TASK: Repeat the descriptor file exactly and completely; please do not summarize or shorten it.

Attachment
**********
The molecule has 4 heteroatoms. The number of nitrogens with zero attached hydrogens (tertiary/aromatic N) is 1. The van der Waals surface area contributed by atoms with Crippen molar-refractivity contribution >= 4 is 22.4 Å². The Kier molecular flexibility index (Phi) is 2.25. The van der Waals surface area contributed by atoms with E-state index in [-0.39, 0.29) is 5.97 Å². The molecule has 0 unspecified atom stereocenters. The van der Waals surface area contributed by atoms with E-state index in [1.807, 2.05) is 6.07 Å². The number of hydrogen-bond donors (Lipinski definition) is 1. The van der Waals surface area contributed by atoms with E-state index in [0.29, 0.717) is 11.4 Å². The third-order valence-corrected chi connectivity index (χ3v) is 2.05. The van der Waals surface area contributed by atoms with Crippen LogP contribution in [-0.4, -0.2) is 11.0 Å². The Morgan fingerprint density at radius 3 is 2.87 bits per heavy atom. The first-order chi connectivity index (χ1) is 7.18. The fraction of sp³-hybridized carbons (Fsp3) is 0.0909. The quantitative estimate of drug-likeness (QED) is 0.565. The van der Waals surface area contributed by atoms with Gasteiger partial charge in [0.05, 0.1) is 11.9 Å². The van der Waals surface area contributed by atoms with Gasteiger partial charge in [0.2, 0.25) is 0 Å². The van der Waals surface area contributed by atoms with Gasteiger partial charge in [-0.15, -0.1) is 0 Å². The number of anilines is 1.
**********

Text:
The molecule has 4 heteroatoms. The number of nitrogens with zero attached hydrogens (tertiary/aromatic N) is 1. The van der Waals surface area contributed by atoms with Crippen molar-refractivity contribution >= 4 is 22.4 Å². The Kier molecular flexibility index (Phi) is 2.25. The van der Waals surface area contributed by atoms with E-state index in [-0.39, 0.29) is 5.97 Å². The molecule has 0 unspecified atom stereocenters. The van der Waals surface area contributed by atoms with E-state index in [1.807, 2.05) is 6.07 Å². The number of hydrogen-bond donors (Lipinski definition) is 1. The van der Waals surface area contributed by atoms with E-state index in [0.29, 0.717) is 11.4 Å². The third-order valence-corrected chi connectivity index (χ3v) is 2.05. The van der Waals surface area contributed by atoms with Crippen LogP contribution in [-0.4, -0.2) is 11.0 Å². The Morgan fingerprint density at radius 3 is 2.87 bits per heavy atom. The first-order chi connectivity index (χ1) is 7.18. The fraction of sp³-hybridized carbons (Fsp3) is 0.0909. The quantitative estimate of drug-likeness (QED) is 0.565. The van der Waals surface area contributed by atoms with Gasteiger partial charge in [0.05, 0.1) is 11.9 Å². The van der Waals surface area contributed by atoms with Gasteiger partial charge in [0.2, 0.25) is 0 Å². The van der Waals surface area contributed by atoms with Gasteiger partial charge in [-0.15, -0.1) is 0 Å². The number of anilines is 1.